The goal of prayer is change, but not as we suppose. We are looking for a quick fix, God is inviting us into a major overhaul.
We pray that things happening around us and to us will change. God gives us the privilege to pray so that we will change. And when we change, as God wants us to, the world we live in will change to be more like the world he created for us to live in.
Now, for this to become our way of life we need two things: we need a God-centred perspective and we need a God-centred trust.
It should be plain to us by now that God is at the centre of the universe, not us. This is a Theo-centric universe! We need to come to grips with that.
We also need a God-centred trust.
Let me explain. Imagine walking around a vast farming area. You and I might find it difficult to understand why one part of the field is cultivated and is lush green, while the parcel of land next to it is submerged in water, and a third section is left unattended, just baking in the sun, and yet another is being used for hay.
If we start with our limited understanding of farming we will be left puzzled in spite of our best effort. But if we engage the farmer in a conversation; when we start with the farmer, we stand a chance at comprehending the intricacies of farming and the wisdom behind his choices. It is his land, and he knows what he is doing.
Just as a farmer knows his land, so does God his world. And the analogy holds except for the fact that we cannot not fully understand God or his ways. We are finite creatures, and we cannot fully comprehend the ways of the infinite-sovereign God. But this does not mean we cannot meaningfully understand God and his ways. We can.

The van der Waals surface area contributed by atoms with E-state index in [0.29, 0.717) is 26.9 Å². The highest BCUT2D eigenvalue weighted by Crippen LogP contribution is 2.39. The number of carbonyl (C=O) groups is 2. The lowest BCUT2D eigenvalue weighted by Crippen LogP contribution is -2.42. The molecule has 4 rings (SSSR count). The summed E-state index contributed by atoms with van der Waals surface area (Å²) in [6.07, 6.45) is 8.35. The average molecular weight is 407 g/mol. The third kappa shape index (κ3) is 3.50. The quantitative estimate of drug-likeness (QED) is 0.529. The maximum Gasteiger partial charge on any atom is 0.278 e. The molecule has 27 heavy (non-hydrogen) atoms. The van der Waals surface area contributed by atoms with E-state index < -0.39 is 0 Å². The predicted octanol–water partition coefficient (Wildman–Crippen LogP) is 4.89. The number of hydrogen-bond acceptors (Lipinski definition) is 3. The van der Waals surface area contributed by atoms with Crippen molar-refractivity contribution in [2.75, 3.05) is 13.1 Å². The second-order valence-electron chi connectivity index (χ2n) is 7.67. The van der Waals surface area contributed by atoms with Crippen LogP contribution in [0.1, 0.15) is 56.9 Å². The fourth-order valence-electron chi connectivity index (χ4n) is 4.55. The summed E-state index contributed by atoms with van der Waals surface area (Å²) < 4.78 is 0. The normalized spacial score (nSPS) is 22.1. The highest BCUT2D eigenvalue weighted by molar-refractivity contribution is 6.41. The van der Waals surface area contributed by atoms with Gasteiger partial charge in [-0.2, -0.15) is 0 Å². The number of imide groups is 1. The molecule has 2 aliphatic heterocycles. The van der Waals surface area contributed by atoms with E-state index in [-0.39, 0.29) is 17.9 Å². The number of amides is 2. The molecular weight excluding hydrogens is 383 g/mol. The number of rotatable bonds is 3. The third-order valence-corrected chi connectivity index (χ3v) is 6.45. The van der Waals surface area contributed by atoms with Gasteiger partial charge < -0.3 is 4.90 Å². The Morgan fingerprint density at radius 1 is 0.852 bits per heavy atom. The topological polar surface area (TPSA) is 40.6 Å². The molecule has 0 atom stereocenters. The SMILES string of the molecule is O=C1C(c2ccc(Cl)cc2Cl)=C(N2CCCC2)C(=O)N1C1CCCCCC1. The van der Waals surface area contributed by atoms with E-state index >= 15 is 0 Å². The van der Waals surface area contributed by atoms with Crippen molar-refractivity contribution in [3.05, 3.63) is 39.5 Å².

God is not one to keep his ways hidden from his children. He is eager to make his ways plain to us and to invite us to partner with him in his redemptive work.
This is why even though we don’t fully understand what God is doing, or why; we can be confident that he knows best – We can, and must trust Him.
The invitation to pray is an invitation to be willing to grapple with his ways in the light of his purposes concerning us.
Now, more than ever before when everything seems to be falling apart, we need a God-centred perspective and a God-centred trust. We need to learn to Rejoice in God first, and in time we will see his goodness, through it all.
It is in our nature as humans to strive; to press on. It is also in our nature to pause and introspect. And now it is time for the twain to meet in prayerful action.
That’s the conclusion we see the prophet Habakkuk come to the dust settled.
Though the fig tree should not blossom, nor fruit be on the vines, the produce of the olive fail and the fields yield no food, the flock be cut off from the fold and there be no herd in the stalls, yet I will rejoice in the LORD; I will take joy in the God of my salvation. Hab. 3:17-18